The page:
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Katie Hood
Credit: Getty Images

As the CEO of One Love Foundation, Katie Hood is equipping millions of young people with the tools they need to properly navigate relationships. In 2011 Hood was the CEO of the Michael J. Fox Foundation, with a $50 million budget to help develop life-improving medicine for people with Parkinson’s disease. But when the Love family asked her to help them build up a foundation in honor of 22-year-old Yeardley Love, who was killed by her ex-boyfriend in 2010, Hood rose to the challenge. Since she became CEO of One Love in 2014, the nonprofit has educated almost 700,000 people across the country about the markers of healthy and unhealthy relationships through award-winning film-based workshops, which have caught the attention of more than 100 million people online. “It’s emotionally exhausting to realize how many people suffer and don’t know how to get help,” Hood says. “But if you save one life, it’s all worth it. And I know we’ve saved lives. That’s not up for debate. It’s pretty damn rewarding.”

Tough Talk: One Love has made major strides toward reshaping how people discuss domestic violence. “Our ‘healthy’ and ‘unhealthy’ vocabulary gives people a way to be honest in a way that the words ‘abuse’ and ‘victim’ don’t,” she says. “After going through our programs, people will often say, ‘I have a friend in a really bad situation, and I didn’t realize it till now.’ That’s huge.”

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One Love Foundation

Bring It Home: Hood’s work has also made it easier for her to talk about awkward topics with her four young kids. “I walked into the kitchen two years ago and asked my son, ‘Hey, have you seen porn?’ At first he was like, ‘We are not having this conversation,’ ” Hood recalls with a laugh. “I said, ‘I’m not mad. I just need you to know that it’s not what normal sex in a loving relationship is like.’ ”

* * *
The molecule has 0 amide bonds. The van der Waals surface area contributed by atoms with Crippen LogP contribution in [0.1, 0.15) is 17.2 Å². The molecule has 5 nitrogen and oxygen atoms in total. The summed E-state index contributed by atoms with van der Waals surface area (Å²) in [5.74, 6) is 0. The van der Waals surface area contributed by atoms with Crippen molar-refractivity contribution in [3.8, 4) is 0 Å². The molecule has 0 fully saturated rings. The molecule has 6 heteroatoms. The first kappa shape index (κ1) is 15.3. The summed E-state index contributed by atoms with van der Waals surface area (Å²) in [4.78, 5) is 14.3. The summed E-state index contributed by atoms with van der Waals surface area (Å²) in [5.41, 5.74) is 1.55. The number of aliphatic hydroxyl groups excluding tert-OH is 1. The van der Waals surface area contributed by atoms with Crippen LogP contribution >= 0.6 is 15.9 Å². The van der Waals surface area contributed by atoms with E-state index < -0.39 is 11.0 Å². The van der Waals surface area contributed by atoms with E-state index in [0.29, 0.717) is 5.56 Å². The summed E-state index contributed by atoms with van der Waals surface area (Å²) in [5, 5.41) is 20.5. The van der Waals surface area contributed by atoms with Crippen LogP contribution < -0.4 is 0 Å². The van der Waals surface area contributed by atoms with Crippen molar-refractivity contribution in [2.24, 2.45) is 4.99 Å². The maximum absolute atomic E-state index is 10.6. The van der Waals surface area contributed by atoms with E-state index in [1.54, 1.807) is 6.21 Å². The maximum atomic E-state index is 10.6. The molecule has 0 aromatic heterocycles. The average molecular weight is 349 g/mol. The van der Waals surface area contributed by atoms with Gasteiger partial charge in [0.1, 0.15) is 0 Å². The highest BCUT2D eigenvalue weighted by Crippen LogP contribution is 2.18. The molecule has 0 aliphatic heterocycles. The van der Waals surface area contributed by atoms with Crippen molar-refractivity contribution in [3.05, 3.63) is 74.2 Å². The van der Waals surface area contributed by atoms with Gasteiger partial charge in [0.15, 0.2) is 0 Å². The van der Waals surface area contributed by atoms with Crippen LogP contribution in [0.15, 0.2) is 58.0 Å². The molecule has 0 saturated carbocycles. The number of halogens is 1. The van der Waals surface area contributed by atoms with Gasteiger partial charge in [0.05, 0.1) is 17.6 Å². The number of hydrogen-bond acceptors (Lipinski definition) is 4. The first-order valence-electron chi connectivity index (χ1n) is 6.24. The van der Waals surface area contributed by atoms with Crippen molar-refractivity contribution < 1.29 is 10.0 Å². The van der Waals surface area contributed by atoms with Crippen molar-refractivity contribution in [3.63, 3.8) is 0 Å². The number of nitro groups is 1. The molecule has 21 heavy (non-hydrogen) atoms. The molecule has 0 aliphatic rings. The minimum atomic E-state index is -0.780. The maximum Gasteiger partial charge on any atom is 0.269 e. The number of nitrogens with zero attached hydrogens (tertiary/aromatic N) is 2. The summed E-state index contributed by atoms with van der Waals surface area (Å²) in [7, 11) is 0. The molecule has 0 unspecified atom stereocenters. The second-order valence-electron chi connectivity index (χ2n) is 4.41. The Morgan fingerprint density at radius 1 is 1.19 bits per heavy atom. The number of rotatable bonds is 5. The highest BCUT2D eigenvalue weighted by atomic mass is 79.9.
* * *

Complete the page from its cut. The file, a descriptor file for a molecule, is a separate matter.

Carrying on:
Big Picture: One Love has had much broader results than Hood initially thought possible. “We used to think about love as a soft topic, but we’re seeing that if you have healthier relationships, you face fewer issues down the road, like poor mental health or incarceration,” Hood says. “Healthy relationships allow us to thrive in life.” Hood is aiming for a snowball effect in which teens have solid relationships from the start and grow up to influence future generations. “What if instead of one in three women being in abusive relationships, it’s one in five, or one in seven, or one in 10? That could have a huge impact on the world.”

Spread the Love: Hood plans to launch a volunteer program with community leaders and expand One Love globally to accommodate requests from educators in Croatia, South Africa, and Ukraine, among other countries. The best way to get involved now is by donating and sharing the word on social media, which in itself has changed how kids interact. “Relationships are relevant to everyone. We all have a stake in this,” Hood says. “And there are way more good than bad people in this world. We just have to find one another and spread positivity. That might sound pie-in-the-sky, but it’s not. The spark you see when somebody is motivated to help other people is real.”

For more stories like this, pick up the September issue of InStyle, available on newsstands, on Amazon, and for digital download now.